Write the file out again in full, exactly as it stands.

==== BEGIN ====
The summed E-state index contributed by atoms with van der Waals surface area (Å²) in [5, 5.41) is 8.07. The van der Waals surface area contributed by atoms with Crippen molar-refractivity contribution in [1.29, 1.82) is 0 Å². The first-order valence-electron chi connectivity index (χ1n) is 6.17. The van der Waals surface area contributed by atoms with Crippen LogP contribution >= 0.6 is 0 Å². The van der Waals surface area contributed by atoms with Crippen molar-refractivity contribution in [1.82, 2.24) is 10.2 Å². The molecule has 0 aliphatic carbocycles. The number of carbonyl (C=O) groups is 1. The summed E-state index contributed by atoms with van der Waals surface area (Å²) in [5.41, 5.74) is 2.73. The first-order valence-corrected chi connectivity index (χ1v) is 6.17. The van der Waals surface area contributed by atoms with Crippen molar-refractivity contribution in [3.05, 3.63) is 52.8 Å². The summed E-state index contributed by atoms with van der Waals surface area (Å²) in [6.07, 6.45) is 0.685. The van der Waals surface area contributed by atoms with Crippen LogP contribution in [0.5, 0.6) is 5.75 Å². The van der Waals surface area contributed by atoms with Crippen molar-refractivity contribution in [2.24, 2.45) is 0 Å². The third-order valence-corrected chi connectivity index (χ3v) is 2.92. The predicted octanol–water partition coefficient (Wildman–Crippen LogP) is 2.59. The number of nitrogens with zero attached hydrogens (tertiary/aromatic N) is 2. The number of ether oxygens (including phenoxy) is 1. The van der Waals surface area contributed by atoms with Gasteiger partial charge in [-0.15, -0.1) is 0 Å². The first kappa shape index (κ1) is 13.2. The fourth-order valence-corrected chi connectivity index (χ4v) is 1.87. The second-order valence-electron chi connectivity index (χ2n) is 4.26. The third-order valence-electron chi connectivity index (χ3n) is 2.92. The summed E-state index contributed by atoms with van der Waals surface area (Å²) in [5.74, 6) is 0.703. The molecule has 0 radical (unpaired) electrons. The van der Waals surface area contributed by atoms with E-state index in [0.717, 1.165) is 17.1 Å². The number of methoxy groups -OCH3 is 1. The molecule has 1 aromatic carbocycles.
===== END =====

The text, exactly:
The summed E-state index contributed by atoms with van der Waals surface area (Å²) in [5, 5.41) is 8.07. The van der Waals surface area contributed by atoms with Crippen molar-refractivity contribution in [1.29, 1.82) is 0 Å². The first-order valence-electron chi connectivity index (χ1n) is 6.17. The van der Waals surface area contributed by atoms with Crippen LogP contribution >= 0.6 is 0 Å². The van der Waals surface area contributed by atoms with Crippen molar-refractivity contribution in [1.82, 2.24) is 10.2 Å². The molecule has 0 aliphatic carbocycles. The number of carbonyl (C=O) groups is 1. The summed E-state index contributed by atoms with van der Waals surface area (Å²) in [5.41, 5.74) is 2.73. The first-order valence-corrected chi connectivity index (χ1v) is 6.17. The van der Waals surface area contributed by atoms with Crippen molar-refractivity contribution in [3.05, 3.63) is 52.8 Å². The summed E-state index contributed by atoms with van der Waals surface area (Å²) in [6.07, 6.45) is 0.685. The van der Waals surface area contributed by atoms with Crippen LogP contribution in [0.5, 0.6) is 5.75 Å². The van der Waals surface area contributed by atoms with Crippen molar-refractivity contribution in [2.24, 2.45) is 0 Å². The third-order valence-corrected chi connectivity index (χ3v) is 2.92. The predicted octanol–water partition coefficient (Wildman–Crippen LogP) is 2.59. The number of nitrogens with zero attached hydrogens (tertiary/aromatic N) is 2. The number of ether oxygens (including phenoxy) is 1. The van der Waals surface area contributed by atoms with Gasteiger partial charge in [-0.15, -0.1) is 0 Å². The first kappa shape index (κ1) is 13.2. The fourth-order valence-corrected chi connectivity index (χ4v) is 1.87. The second-order valence-electron chi connectivity index (χ2n) is 4.26. The third-order valence-electron chi connectivity index (χ3n) is 2.92. The summed E-state index contributed by atoms with van der Waals surface area (Å²) in [5.74, 6) is 0.703. The molecule has 0 radical (unpaired) electrons. The van der Waals surface area contributed by atoms with E-state index in [0.717, 1.165) is 17.1 Å². The number of methoxy groups -OCH3 is 1. The molecule has 1 aromatic carbocycles.